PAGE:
The generated aerosol has a range of large and small droplets, with the large ones captured by a baffle and recirculated into the reservoir and the smaller ones leaving the area for inhalation. The aerosol droplet size from a jet nebuliser varies highly with the design of the system, which results in a significant variability in jet nebulisers from different companies.10 The use of high-pressure air and multiple passes of the liquid through the Venturi makes this system unsuitable for a range of formulations. For example, formulations of fragile biologic drugs can be degraded through the multiple passes, while formulations with a surface-active molecule usually result in foaming in the chamber and cannot be nebulised efficiently.12

Jet nebulisers are usually inefficient and have a high residual drug volume that cannot be aerosolised (>0.5 mL).13 This, combined with the noise from the pump and cleaning procedures, makes them an unfavourable device for patients.

Figure 1: Schematics showing the working principles of current nebuliser technologies – jet nebuliser (left), ultrasonic nebuliser (middle) and mesh nebuliser (right).

Ultrasonic Nebulisers

The first use of ultrasonic nebulisers can be dated back to 1950s. They employ the energy from an ultrasonic beam to disperse liquids in form of aerosols. The wave of ultrasound is produced by rapid vibration of piezoelectric crystal, which transfers its energy to the liquid. The piezoelectric crystal is usually placed at the bottom of the liquid reservoir, forming a crest from which droplets are detached (Figure 1, middle). Like jet nebulisers, large droplets are captured by a baffle and recirculated within the liquid reservoir.

Ultrasonic nebulisers usually employ frequencies in the range of up to few megaHertz, which can generate cavitation and increase the temperature of the liquid significantly. The excessive heat can denature the API, especially with macromolecules. Additionally, suspension formulations usually settle at the bottom of the reservoir and cannot be dispersed as an aerosol. These technical challenges have resulted in limited use of ultrasonic nebulisers, which are mainly used for the nebulisation and delivery of saline solutions.

“Nebu~Flow technology has been used successfully to nebulise a range of placebo and commercially available formulation types with a wide range of physical properties, including those with very low surface tension and high viscosity.”

Mesh Nebulisers

Mesh nebulisers were first developed in the early 1990s. Early mesh nebulisers were based on a technology originally developed for ink-jet printing, where the liquid was actuated indirectly. In one of the first designs, piezoelectric crystals vibrate around a feeding tube, which forces liquid through a mesh (pore size of 5 μm), which then creates an aerosol. Later forms of mesh nebuliser, where the piezoelectric crystal vibrates the mesh directly, are known as vibrating mesh nebulisers (Figure 1, right).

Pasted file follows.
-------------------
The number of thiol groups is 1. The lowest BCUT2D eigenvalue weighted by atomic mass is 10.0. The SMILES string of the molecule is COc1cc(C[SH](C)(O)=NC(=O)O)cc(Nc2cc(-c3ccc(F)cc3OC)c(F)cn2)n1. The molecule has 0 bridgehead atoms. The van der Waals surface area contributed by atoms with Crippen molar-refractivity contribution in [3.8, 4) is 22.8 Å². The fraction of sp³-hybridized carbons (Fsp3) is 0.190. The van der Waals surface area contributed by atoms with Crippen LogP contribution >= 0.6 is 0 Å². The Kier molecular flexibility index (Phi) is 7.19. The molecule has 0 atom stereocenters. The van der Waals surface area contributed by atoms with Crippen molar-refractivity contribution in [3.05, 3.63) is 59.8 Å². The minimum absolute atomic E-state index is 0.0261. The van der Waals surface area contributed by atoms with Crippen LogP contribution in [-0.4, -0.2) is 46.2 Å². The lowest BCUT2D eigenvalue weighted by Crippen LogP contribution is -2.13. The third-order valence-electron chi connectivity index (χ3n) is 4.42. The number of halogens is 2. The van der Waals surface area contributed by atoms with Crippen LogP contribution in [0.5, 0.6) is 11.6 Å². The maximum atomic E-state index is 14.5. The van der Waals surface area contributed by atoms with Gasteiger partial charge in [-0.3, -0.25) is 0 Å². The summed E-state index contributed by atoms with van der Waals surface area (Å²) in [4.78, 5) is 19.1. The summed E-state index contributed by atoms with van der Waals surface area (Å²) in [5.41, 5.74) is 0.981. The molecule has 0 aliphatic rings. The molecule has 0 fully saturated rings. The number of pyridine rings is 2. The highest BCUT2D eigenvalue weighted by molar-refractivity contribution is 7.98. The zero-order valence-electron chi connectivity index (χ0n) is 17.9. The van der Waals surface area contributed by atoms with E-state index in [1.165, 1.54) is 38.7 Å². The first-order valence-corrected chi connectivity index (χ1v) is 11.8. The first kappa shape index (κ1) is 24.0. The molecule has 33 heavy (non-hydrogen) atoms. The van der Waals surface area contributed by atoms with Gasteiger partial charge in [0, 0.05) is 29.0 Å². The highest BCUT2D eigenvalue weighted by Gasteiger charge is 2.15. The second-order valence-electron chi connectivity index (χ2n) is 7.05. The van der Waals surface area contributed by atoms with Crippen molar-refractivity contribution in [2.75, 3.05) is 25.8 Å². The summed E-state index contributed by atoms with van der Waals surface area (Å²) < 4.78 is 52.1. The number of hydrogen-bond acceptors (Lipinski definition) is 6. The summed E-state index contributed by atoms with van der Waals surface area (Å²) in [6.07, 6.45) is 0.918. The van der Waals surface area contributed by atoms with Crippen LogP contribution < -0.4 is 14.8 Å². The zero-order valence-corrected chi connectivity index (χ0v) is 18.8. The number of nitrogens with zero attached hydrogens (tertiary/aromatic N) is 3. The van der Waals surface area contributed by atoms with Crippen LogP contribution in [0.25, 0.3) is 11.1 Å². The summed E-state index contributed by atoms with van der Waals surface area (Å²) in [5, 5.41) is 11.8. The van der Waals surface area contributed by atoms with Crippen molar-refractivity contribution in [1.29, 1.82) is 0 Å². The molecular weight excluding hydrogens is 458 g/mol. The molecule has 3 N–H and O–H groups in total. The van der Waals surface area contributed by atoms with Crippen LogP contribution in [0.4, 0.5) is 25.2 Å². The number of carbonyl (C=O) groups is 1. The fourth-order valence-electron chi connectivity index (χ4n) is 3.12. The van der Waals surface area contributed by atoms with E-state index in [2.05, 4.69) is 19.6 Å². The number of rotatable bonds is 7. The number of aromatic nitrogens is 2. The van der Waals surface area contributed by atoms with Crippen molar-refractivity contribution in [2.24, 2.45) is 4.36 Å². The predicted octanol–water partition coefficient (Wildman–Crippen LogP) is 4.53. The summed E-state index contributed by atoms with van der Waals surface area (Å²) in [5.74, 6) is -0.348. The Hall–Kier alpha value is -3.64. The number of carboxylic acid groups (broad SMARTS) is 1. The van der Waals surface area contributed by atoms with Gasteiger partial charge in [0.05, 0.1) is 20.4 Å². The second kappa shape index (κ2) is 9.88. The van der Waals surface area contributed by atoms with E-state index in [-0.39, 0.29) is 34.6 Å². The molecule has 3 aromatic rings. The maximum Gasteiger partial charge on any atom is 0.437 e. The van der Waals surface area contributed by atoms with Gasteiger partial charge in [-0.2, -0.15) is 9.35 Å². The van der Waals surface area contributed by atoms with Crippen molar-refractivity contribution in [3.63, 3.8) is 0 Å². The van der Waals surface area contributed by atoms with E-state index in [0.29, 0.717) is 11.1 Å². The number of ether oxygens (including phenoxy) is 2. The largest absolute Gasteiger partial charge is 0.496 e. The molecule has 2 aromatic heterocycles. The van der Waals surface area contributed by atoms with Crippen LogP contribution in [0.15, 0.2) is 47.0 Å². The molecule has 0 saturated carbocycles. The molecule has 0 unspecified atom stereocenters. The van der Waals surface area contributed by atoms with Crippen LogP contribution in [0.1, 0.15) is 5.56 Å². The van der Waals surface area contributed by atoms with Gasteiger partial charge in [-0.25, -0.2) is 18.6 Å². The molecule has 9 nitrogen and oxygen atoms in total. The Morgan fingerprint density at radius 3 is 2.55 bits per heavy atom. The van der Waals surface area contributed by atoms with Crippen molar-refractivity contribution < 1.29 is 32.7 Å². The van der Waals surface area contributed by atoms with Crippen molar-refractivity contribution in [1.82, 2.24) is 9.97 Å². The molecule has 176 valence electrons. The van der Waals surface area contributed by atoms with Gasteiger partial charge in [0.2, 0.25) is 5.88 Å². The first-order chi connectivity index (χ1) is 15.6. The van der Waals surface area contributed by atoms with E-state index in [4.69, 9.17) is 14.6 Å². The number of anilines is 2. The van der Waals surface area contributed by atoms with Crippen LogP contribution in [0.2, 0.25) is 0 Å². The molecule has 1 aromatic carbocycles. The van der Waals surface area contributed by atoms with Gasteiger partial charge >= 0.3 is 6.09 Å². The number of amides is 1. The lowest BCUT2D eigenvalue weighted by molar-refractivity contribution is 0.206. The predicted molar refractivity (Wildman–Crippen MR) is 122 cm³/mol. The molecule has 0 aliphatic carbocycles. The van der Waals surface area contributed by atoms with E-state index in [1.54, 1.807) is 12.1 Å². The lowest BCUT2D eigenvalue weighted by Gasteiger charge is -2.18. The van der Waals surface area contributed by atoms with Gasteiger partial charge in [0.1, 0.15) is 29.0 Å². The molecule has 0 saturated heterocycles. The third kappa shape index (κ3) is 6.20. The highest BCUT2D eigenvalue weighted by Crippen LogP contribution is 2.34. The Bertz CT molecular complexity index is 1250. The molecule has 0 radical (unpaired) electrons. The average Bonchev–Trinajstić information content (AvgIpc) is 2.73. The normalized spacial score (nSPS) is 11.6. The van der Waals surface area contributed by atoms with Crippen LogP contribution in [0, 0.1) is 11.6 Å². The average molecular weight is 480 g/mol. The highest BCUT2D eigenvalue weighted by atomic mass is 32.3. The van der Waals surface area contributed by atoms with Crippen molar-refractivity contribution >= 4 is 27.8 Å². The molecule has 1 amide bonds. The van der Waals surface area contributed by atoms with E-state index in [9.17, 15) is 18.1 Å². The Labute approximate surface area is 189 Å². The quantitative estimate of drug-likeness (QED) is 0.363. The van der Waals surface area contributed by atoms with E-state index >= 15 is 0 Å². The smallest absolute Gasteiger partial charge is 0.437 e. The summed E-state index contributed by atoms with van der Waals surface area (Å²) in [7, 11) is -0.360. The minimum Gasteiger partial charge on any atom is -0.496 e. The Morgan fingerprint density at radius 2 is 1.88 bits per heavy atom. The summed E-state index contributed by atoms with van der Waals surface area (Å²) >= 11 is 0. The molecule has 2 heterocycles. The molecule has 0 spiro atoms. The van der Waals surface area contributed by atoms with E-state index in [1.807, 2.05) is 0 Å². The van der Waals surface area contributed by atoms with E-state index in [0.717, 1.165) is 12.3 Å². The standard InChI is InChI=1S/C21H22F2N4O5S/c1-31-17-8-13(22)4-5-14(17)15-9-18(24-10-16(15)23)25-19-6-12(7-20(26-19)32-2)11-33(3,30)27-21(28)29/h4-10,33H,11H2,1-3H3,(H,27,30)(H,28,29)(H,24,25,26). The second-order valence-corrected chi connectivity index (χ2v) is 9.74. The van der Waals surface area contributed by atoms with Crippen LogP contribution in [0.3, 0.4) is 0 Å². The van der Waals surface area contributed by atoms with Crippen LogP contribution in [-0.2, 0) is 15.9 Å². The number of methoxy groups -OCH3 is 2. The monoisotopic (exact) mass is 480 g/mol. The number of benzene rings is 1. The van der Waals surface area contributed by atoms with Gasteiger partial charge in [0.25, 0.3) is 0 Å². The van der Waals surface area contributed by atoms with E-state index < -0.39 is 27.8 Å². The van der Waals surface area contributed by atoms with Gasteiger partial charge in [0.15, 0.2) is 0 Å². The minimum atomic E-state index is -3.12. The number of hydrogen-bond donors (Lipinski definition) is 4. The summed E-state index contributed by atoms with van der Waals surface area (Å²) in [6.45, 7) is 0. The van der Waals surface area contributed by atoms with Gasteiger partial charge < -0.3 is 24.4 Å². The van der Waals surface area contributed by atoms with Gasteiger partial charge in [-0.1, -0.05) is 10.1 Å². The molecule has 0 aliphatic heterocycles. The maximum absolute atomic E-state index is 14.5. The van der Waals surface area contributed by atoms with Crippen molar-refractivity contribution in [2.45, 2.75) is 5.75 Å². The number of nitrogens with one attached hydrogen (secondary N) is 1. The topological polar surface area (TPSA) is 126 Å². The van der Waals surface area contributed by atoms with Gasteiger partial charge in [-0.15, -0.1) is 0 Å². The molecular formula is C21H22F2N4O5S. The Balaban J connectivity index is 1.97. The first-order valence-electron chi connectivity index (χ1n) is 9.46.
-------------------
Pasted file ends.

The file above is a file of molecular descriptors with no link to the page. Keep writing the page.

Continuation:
In general, the orifice sizes of current mesh nebulisers are in the range of 2–5 μm. The small orifices of mesh nebulisers result in a number of inherent technical limitations. As these orifices are very small, they tend to get blocked easily and cannot disperse suspension formulations when the particle in suspension has the same size as the orifice. Also, formulations with low surface tension usually drip through the orifices and flood the system, resulting in inefficient nebulisation. Finally, the passage of fragile biologics through the small orifices, combined with their lengthy exposure to the vibration within the drug reservoir, can denature these macromolecules.

While mesh nebulisers have increased the overall use of nebulisers, their inherent limitations in the delivery of different formulations results in a limited availability of drugs for patients. Also, the main patents for mesh nebulisers are expiring, which may discourage their adoption in the development of new drug-nebuliser combinations.

Unmet Needs

Despite the ongoing developments of nebuliser technologies, there are still significant unmet needs. As discussed, not only may complex formulations lose potency, the output rate and droplet size of nebulisers depends in large part on the physical properties of the formulation, such as viscosity and surface tension.14 Furthermore, suspension formulations are unsuitable for ultrasonic nebulisers and may block the micron-sized pores in mesh nebulisers.14

In addition, the droplet size is a fundamental function of the design of a nebuliser and can be difficult to change, which can clearly impact the likely efficacy of the product by targeting the wrong location in the lungs.15 A tuneable nebuliser would offer significant advantage in optimising the efficacy and safety profiles of a new drug. Finally, there is still room to improve the patients’ burden of disease when it comes to factors such as cleaning and treatment time.16 Thus, there has been ongoing research to find novel ways to create droplets of a size and output rate suitable for application as a nebuliser.


One of the leading contenders to overcome the challenges of current nebuliser technologies is surface acoustic wave (SAW) atomisation. The SAWs are generated by an interdigitated transducer on the surface of a piezoelectric crystal, creating a Rayleigh wave with a nanometer amplitude, which travels on the surface of the material. These SAWs can transfer their energy (in the form of mechanical energy and acoustic pressure) into the liquid on their propagation path,17 dispersing the liquid in the form of aerosols.

The use of SAWs as a means of nebulisation was first reported by Kurosawa et al in 1995, promising development of a pocket-size nebuliser.18 However, although SAW-based nebulisation has been the focus of many research activities,19,20 no commercial product has yet been developed. These studies have proven that the use of SAWs is a “soft” method for nebulisation of fragile biologics, such as plasmid DNA and siRNA, which retain their biological activity post-nebulisation.20,21 However, for one design of a SAW nebuliser, studies showed that only 7%–10% of the loaded API reached the lungs.22